The Amul Model worked because professionals invested in the business, and not disinterested bureaucrats, steered farmers from the start.
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Representational image | Packets of Amul butter | Sanjit Das/Bloomberg

Anew Ministry of Cooperation has been created by the Narendra Modi government to improve the ease of doing business for cooperatives and enable Multi-State Cooperative Societies to be more effective. MSCS are large cooperatives and hence aspire to operate in multiple states. But first, it is crucial to understand the root cause of the failures of cooperatives. Indeed, cooperatives across states have not fared well, barring few exceptions like the dairy cooperatives in Gujarat or sugar cooperatives in Maharashtra.

If one were to find reasons for the failures, the lack of a Ministry of Cooperation would not be one of the prime reasons. On the contrary, many cooperatives have been forced to fail because of bureaucratic management and an archaic regulatory structure.

The real problem

The brightest star of India’s cooperative sector is the Gujarat Cooperative Milk Marketing Federation Limited (GCMMF). Since its inception in 1973, it has remained a professionally managed cooperative under an elected board’s guidance. With 3.6 million members at the primary level and more than $5 billion in turnover, it stands apart. The dairy cooperative societies (DCS) at the village level provide the foundational strength by procuring 35 million litres of milk per day from the farmer members belonging to 18,600 DCSs. While the 18 District Cooperative Unions carry out the processing and manufacturing, all products are marketed by the GCMMF under the iconic brand ‘Amul’.

This three-tier structure, known as the ‘Amul Model’, is a unique system. A dairy farmer in a village in the Sabarkantha district in Gujarat with a herd size of two cows gets the opportunity to sell the milk in Delhi or Kolkata market. Without the three-tier structure, it would not have been possible.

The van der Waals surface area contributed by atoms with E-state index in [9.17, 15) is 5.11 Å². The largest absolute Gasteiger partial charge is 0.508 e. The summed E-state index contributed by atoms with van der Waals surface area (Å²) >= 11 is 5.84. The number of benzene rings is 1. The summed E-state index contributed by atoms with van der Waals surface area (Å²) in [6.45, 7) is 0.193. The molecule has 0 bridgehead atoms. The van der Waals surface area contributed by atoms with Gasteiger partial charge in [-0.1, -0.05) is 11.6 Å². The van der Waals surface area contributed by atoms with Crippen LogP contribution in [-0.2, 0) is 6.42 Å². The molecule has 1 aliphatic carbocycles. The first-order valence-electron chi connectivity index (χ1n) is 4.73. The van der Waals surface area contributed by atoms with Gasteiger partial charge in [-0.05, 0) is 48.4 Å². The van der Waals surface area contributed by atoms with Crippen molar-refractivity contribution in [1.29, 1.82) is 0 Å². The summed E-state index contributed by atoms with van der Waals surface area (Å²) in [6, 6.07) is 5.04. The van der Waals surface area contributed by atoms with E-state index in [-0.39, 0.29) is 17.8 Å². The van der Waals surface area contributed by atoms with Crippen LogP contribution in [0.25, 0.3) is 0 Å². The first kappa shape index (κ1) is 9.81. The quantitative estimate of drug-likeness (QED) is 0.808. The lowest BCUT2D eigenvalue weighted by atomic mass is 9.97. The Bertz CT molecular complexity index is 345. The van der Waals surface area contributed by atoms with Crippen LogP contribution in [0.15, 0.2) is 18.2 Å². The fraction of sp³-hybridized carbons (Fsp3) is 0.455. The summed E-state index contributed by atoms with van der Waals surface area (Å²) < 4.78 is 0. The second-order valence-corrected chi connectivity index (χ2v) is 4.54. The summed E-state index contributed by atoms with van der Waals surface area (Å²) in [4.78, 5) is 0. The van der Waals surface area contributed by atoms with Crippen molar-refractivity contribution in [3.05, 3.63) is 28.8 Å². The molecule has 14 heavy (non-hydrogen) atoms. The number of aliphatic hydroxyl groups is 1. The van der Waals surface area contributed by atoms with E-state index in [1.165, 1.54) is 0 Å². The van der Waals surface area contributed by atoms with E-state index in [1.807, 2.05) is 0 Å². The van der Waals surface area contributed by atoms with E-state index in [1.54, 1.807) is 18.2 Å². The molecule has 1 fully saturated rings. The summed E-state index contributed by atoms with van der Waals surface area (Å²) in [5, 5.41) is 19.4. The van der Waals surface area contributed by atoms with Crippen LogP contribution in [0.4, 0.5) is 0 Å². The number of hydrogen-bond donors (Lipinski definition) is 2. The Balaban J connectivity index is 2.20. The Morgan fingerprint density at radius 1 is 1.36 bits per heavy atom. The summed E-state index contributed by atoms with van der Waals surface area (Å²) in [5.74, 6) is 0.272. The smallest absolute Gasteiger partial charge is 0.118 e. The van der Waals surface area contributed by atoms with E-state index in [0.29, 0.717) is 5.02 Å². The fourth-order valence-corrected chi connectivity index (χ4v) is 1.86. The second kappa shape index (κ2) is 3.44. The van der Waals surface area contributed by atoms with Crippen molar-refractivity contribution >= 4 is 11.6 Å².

The structure is necessary, but does not provide a sufficient guarantee for success. Cooperatives need dedicated professionals to succeed. They need an employee of the farmers at the helm of affairs and not a bureaucrat who has accidentally landed up in the position and is earnestly looking for the next plum posting. The reasons for the woe of all state-run cooperatives lie in the unholy embrace of the stifling cooperative Act and the uninvolved bureaucrat at the top. Because in the real world, the success and failure of the cooperative do not determine the career trajectory of the uninvolved career bureaucrat at the top; for a professional, it would matter.

For providing ‘relief’ to the cooperatives from the clutches of state acts, the Multi-State Cooperative Societies Act of 2002 was put into place. However, soon enough, everybody realised that the Multi-State Cooperative Societies Act is not a panacea. It seems the Modi government has introduced the new Ministry of Cooperation to deal with the failure of the MSCS Act in achieving its objectives.

Cooperatives of farmers and professionals

A new ministry cannot cure the ills that besiege the cooperatives in India without making fundamental changes. Cooperatives need dedicated professionals who are interested in building big business for poor people. Cooperatives should be unshackled from the yoke of the Registrar of the Cooperatives, and have professionals at the top to run them. One of the most remarkable features of GCMMF has been that professionals have always steered it since its inception. Incidentally, this is the birth centenary year of Dr Verghese Kurien, the father of the ‘white revolution’ and the founding Chairman of GCMMF. Kurien was a professional who fought relentlessly against all sorts of bureaucratic and legal hurdles created to stifle Amul from getting to the place where it is now. Kurien’s fight to unshackle cooperatives from the clutches of the bureaucracy is still valid. His mantra for the success of cooperatives lay in uniting professionals’ technical and managerial expertise with the labour and wisdom of farmers.

We expect the Ministry of Cooperation will focus on the core issues that ills the cooperatives. The ministry should create an enabling environment where cooperatives become member-centric and democratically controlled organisations managed by professionals. Currently, in most states, the all-powerful Registrar of Cooperatives gets involved in appointments to running of operations. The Registrar of Cooperatives, like the Registrar of Companies, should stay away from micro-managing cooperatives. We hope the ministry will succeed in creating a new era in the development of cooperatives.

Saswata Narayan Biswas @saswata63 is Professor and Indranil De @IndranilIndia is Associate Professor, Institute of Rural Management Anand. Views are personal.

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